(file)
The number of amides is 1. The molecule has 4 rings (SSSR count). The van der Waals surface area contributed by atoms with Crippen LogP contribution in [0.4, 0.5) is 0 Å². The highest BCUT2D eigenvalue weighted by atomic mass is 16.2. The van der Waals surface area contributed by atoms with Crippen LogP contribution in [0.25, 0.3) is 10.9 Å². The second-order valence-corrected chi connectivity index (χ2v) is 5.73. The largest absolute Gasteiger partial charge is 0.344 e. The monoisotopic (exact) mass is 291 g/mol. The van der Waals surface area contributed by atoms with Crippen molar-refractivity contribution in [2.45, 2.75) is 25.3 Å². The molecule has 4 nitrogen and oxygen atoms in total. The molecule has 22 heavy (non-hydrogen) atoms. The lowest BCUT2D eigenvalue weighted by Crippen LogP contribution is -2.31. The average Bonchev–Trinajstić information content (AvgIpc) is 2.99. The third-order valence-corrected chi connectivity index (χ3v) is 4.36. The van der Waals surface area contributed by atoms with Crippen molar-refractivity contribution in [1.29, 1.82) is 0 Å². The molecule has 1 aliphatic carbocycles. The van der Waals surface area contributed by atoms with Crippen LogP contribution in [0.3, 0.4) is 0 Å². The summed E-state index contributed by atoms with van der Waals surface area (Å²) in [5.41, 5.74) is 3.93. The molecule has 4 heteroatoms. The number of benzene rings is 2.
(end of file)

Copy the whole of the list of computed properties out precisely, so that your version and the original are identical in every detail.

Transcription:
The number of amides is 1. The molecule has 4 rings (SSSR count). The van der Waals surface area contributed by atoms with Crippen LogP contribution in [0.4, 0.5) is 0 Å². The highest BCUT2D eigenvalue weighted by atomic mass is 16.2. The van der Waals surface area contributed by atoms with Crippen LogP contribution in [0.25, 0.3) is 10.9 Å². The second-order valence-corrected chi connectivity index (χ2v) is 5.73. The largest absolute Gasteiger partial charge is 0.344 e. The monoisotopic (exact) mass is 291 g/mol. The van der Waals surface area contributed by atoms with Crippen molar-refractivity contribution in [2.45, 2.75) is 25.3 Å². The molecule has 4 nitrogen and oxygen atoms in total. The molecule has 22 heavy (non-hydrogen) atoms. The lowest BCUT2D eigenvalue weighted by Crippen LogP contribution is -2.31. The average Bonchev–Trinajstić information content (AvgIpc) is 2.99. The third-order valence-corrected chi connectivity index (χ3v) is 4.36. The van der Waals surface area contributed by atoms with Crippen molar-refractivity contribution in [1.29, 1.82) is 0 Å². The molecule has 1 aliphatic carbocycles. The van der Waals surface area contributed by atoms with Crippen LogP contribution in [0.3, 0.4) is 0 Å². The summed E-state index contributed by atoms with van der Waals surface area (Å²) in [5.41, 5.74) is 3.93. The molecule has 4 heteroatoms. The number of benzene rings is 2.